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Who's Who in Crime Networks: Wanted - The Key Player

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  • Ballester, Coralio
  • Calvó-Armengol, Antoni
  • Zenou, Yves

Abstract

Criminals are embedded in a network of relationships. Social ties among criminals are modelled by means of a graph where criminals compete for a bounty and benefit from local interactions with their neighbours. Each criminal decides in a non-cooperative way how much crime effort they will exert. We show that the Nash equilibrium crime effort of each individual is proportional to their equilibrium Bonacich-centrality in the network, thus establishing a bridge to the sociology literature on social networks. We then analyse a policy that consists of finding and getting rid of the key player, that is, the criminal who, once removed, leads to the maximum reduction in aggregate crime. We provide a geometric characterization of the key player identified with an optimal inter-centrality measure, which takes into account both a player’s centrality and their contribution to the centrality of the others. We also provide a geometric characterization of the key group, which generalizes the key player for a group of criminals of a given size. We finally endogeneize the crime participation decision, resulting in a key player policy, which effectiveness depends on the outside opportunities available to criminals.

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Bibliographic Info

Paper provided by C.E.P.R. Discussion Papers in its series CEPR Discussion Papers with number 4421.

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Date of creation: Jun 2004
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Handle: RePEc:cpr:ceprdp:4421

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Keywords: centrality measures; crime; key group; policies; social networks;

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References

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  1. Matt Jackson, 2003. "The Effects of Social Networks on Employment and Inequality," Theory workshop papers, UCLA Department of Economics 658612000000000032, UCLA Department of Economics.
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  8. Antoni Calvó-Armengol & Yves Zenou, 2003. "Social Networks and Crime Decisions: The Role of Social Structure in Facilitating Delinquent Behavior," Working Papers 52, Barcelona Graduate School of Economics.
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  12. Garoupa, Nuno, 1997. " The Theory of Optimal Law Enforcement," Journal of Economic Surveys, Wiley Blackwell, vol. 11(3), pages 267-95, September.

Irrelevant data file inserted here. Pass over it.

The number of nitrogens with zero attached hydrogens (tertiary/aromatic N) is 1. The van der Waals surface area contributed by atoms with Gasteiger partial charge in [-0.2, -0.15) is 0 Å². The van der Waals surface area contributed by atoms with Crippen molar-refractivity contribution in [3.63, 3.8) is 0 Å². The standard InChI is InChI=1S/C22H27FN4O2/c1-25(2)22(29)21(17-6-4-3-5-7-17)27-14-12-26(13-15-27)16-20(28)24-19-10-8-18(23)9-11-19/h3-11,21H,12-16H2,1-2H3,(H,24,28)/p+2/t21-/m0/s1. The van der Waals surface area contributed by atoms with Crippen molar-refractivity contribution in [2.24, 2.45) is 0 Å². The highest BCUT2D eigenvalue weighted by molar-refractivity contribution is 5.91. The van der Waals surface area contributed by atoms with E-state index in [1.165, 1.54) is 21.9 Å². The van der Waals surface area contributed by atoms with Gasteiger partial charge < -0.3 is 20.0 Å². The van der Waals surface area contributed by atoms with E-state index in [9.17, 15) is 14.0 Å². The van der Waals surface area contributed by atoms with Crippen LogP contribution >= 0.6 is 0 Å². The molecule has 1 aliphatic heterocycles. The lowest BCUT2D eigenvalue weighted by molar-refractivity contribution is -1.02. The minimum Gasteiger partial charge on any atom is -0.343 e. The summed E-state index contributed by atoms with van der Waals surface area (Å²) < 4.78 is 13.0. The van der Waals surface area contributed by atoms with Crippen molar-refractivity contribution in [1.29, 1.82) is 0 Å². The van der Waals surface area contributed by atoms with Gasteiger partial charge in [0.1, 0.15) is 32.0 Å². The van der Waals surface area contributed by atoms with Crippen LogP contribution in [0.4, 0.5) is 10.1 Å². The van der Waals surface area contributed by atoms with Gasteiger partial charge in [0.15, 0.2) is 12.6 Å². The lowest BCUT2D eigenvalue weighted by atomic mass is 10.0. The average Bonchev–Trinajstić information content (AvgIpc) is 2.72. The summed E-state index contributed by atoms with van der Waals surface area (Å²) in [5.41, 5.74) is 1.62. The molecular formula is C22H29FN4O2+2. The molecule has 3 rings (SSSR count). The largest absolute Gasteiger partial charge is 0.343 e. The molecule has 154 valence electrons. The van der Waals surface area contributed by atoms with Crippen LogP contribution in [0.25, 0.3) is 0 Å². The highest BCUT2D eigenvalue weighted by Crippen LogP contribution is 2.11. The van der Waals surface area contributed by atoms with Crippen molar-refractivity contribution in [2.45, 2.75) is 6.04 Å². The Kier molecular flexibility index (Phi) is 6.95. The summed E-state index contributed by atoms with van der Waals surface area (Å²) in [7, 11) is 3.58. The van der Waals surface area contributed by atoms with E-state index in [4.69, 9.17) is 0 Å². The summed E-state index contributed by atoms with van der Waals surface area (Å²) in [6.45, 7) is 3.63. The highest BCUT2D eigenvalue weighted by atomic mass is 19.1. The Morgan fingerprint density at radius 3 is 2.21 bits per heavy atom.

13. Kenneth Burdett & Ricardo Lagos & Randall Wright, 2003. "Crime, Inequality, and Unemployment," American Economic Review, American Economic Association, vol. 93(5), pages 1764-1777, December.
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Citations

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Cited by:
  1. Calvo-Armengol, Antoni & Verdier, Thierry & Zenou, Yves, 2007. "Strong and weak ties in employment and crime," Journal of Public Economics, Elsevier, vol. 91(1-2), pages 203-233, February.
  2. Sudipta Sarangi & Colin Cannonier & Bibhudutta Panda, . "Key Players and Key Groups in Teams," Departmental Working Papers, Department of Economics, Louisiana State University 2011-14, Department of Economics, Louisiana State University.
  3. Coralio Ballester & Antoni Calvo-Armengol & Yves Zenou, 2005. "Who's Who in Networks. Wanted: the Key Player," NajEcon Working Paper Reviews 666156000000000586, www.najecon.org.
  4. Andrea Galeotti & Sanjeev Goyal & Matthew O. Jackson & Fernando Vega-Redondo & Leeat Yariv, 2010. "Network Games," Review of Economic Studies, Oxford University Press, vol. 77(1), pages 218-244.
  5. Sergio Currarini, & Elena Fumagalli & Fabrizio Panebianco, 2012. "Games on Networks: Direct Complements and Indirect Substitutes," Discussion Papers in Economics 13/04, Department of Economics, University of Leicester.
  6. Jan K. Brueckner & Oleg Smirnov, 2004. "Workings of the Melting Pot: Social Networks and the Evolution of Population Attributes," CESifo Working Paper Series 1320, CESifo Group Munich.
  7. Patacchini, Eleonora & Zenou, Yves, 2008. "The strength of weak ties in crime," European Economic Review, Elsevier, vol. 52(2), pages 209-236, February.
  8. Umed Temurshoev, 2008. "Who's Who in Networks. Wanted: the Key Group," Working Papers 08-08, NET Institute, revised Sep 2008.
  9. Zenou, Yves, 2005. "Crime, Location and the Housing Market," Working Paper Series, Research Institute of Industrial Economics 651, Research Institute of Industrial Economics.

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